While it may be convenient, browsing for items on a phone screen isn’t everything. In an increasingly connected world, where 66% of people suffer from nomophobia – the fear of being without your phone – brick-and-mortar spaces are making a comeback as locations where shoppers can physically experience a product.
With visits to shopping centres declining, retailers are introducing unique experiences – from arcade-pubs to boutique fitness studios – to draw people back to the suburban staple. But if online shopping beats out ‘IRL’ (in real life) with convenience and cost-effectiveness, why do 70% of grocery shoppers globally say they prefer the physical experience?
The appeal may lie in how tangibility boosts people’s connection to items. And, in an age of information overload – where attention has become scant – brands are having to go beyond the visual to stimulate the whole sensorium to drive consumer engagement.
Stores that encourage browsing play on the concept of ‘perceived ownership’, which means people already feel like they own a product after touching it, boosting their sense of attachment. And since 60% of purchasing decisions are made in store many shoppers still want to taste, smell, feel or hear what it is that they’re buying.
So tactile experiences are more important in the consumer journey than ever before. Which makes sense since people’s relationship with touch is more intimate than ever before, too. Whether tapping a phone screen, smartwatch or laptop, the tactile has become a greater part of people’s every day. In fact, 77% of Apple Watch owners consider the product to be a success. And, it’s tactile tech’s success that partly explains the rise of phygital stores like FarFetch and MAC Cosmetic Experience. Of all the non-visual senses, it’s the sense of touch that has the largest influence on the choices we make at the point of purchase.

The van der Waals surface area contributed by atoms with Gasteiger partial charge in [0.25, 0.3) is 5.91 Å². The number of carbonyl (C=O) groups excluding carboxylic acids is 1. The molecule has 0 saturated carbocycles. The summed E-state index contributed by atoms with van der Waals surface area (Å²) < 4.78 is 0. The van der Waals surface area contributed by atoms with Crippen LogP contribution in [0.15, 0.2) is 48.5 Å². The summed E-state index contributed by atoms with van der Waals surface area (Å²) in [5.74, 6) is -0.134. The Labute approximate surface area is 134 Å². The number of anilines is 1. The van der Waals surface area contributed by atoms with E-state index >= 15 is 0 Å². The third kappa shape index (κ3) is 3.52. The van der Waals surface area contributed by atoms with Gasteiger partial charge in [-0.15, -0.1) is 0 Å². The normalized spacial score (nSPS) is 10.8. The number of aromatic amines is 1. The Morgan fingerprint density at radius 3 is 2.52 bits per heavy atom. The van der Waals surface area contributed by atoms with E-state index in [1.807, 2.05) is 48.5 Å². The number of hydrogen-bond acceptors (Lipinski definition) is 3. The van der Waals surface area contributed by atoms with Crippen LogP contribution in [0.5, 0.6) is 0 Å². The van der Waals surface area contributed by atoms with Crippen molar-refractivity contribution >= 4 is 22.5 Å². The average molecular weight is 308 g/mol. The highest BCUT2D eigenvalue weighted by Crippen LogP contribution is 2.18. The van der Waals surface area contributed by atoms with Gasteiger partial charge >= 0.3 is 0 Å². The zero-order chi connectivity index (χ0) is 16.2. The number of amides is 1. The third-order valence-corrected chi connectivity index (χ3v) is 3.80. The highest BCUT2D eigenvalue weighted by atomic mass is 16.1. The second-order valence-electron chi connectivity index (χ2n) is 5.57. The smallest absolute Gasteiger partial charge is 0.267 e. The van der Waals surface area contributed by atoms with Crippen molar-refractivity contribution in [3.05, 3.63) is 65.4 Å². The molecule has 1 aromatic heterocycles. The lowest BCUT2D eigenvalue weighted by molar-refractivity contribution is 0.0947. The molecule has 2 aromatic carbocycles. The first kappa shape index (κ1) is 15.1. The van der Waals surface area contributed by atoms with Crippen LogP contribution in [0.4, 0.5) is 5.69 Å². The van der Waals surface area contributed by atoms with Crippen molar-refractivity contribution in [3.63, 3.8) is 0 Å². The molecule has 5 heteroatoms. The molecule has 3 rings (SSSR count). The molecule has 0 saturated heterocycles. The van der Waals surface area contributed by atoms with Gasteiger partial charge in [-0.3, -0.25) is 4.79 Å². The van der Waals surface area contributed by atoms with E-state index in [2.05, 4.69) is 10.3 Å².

But beyond the tangible, emotions also play an important part. A behavioural study found that when looking at a product, if what an individual sees matches how they feel, they’re more likely to buy it. Other sensorial experiences provide ways to engage with people on this deeper level through the emotions and memories they evoke. At Bologna-based Eataly, the ability to shop, eat and learn offers people a fully immersive experience.
Yet, people have more sense variations than the five most grew up learning about, too – many scientists argue that humans have anywhere between 22 and 33 different senses. And retailers are tapping into them, evoking emotional responses in the process.
Some retailers are tapping into proprioception – the sense of space – creating unique and engaging brand environments unlike the retailers of yesteryear. Whether it’s taking a yoga-class in Lululemon pants before buying them or visiting MAC Cosmetics Experience – offering VR and AR ‘try before you buy’ – the boundaries of what retail sites offer are being pushed. Similarly, French train operator Thalys is using scent – the sense most closely related to memory – to transport people to locations, making them feel as though they are there to encourage purchase.
London’s luxury brand Browns East is an interesting example. In targeting shoppers who want to experience a brand with all their senses, their offers of artisanal coffee, cultural events, installations, meditations and AR, feed into sociological and cultural trends – of an East London zeitgeist – that are impacting a new generation of shoppers.
If a retailer wants to drive engagement, tangibility boots people’s perceived sense of ownership and connection to a product. But people’s desire to feel what they’re buying extends to emotional feelings evoked through other sensory engagement, too – of which there are many. To keep up in the rapidly changing brick-and-mortar landscape, retailers can encourage playful sensory innovations.
By Sophie Robinson, a behavioural analyst at Canvas8